Back to Clonaid. If a process is illegal, then it is by nature un-patentable. This holds true for human cloning, just as it would for someone who invented a better way to make methamphetamines, which is clearly illegal and arguably indefensible. Cloning might not be so indefensible, though.

Also, a patent application would require a person or organization of record. Clonaid may prefer not to do this, assuming they have actually succeeded.

Would the parents of such a child eventually tell them? Maybe not—but sooner or later someone would tell a literary agent, a Hollywood agent, or somebody.

A secret shared is a secret no longer, and one would think the mother and at least one doctor must know.

If human beings really have the ability to clone human beings, and have simply chosen not to do that on moral or ethical grounds, that really would be a historical first, wouldn’t it?

Sooner or later, that Pandora’s box will open, as history shows it inevitably must.

Here are some moral questions. If your family was killed by a drunk driver, and you had the money to produce clones of them, and assuming their consciousness had been recorded or uploaded as in a Robert J. Sawyer science-fiction book, would you do it?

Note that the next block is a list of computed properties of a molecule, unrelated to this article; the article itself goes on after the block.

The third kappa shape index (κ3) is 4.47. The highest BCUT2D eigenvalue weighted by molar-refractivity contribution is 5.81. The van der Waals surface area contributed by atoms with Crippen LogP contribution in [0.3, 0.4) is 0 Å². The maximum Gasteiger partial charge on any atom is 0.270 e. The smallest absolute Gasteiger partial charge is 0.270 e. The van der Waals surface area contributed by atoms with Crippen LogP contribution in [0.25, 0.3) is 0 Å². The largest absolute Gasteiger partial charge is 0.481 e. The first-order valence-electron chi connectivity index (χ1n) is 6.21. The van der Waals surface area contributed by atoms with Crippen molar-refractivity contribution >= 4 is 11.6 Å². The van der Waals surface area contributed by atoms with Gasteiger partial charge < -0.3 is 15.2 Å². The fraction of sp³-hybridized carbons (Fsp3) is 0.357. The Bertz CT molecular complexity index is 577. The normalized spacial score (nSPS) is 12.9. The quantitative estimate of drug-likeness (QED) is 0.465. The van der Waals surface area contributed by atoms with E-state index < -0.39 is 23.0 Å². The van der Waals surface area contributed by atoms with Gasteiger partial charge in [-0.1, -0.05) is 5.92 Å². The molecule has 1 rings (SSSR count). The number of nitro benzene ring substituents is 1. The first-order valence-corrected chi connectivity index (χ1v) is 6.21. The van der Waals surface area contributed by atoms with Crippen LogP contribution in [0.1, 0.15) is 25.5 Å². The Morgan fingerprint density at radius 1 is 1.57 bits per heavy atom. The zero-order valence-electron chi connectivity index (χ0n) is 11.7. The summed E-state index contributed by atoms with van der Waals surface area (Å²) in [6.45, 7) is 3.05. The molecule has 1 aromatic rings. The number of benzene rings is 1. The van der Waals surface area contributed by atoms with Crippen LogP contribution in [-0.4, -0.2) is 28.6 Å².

Would they still be the same people?

What about the guy down the street, who doesn’t have the money?

Assuming normal gestation of nine months, no accelerated growth and maturation process, and assuming you were thirty-five years old, would you be allowed to take custody of your wife before she was eighteen years of age? That’s the age of consent. Would you be willing to wait much longer, bearing in mind our limited lifespan?

Why would she go back to a guy in his late sixties or early seventies, because for the last thirty-odd years she has been sequestered? Or, if she was eighteen, you would be fifty-three. You and she have been waiting, her mind full of all those memories, for eighteen years. What is she doing in the meantime, or do you expect her to be returned in ‘good as new condition?’ In other words, just the same as the day she died.

If cloned soldiers are a possibility, and the age of minority is eighteen, what freedom of choice would they have regarding their enlistment?

The state or corporation would be their mother, wouldn’t it?

Mother knows best. She usually does!

Somewhere in the world, right now, someone is doing research into human cloning.

I’m convinced this will happen, even ‘if only’ to extend the lifespan of human beings in order to colonize the universe!

That’s one hell of a big idea, and on that note I must close what is after all an incomplete and slightly schizoid piece of writing.

Here’s Blade Runner. The seminal film on clones, or ‘replicants.’


Notes. ‘Test-tube’ babies are not raised in test tubes, but in human wombs. The human womb could conceivably be replicated just as other organs can. A factory of wombs, producing a secret army for some rogue state, corporation or wealthy individual is a hellacious concept.


  1. I wrote a poem about clones that hits upon some of your ideas in this essay. You can read it here: vmemos.blogspot.com/2008/12/poem-about-cloning-and-global-warming.html

  2. Thank yoo, Valerie, I'll check that out when I get a minute.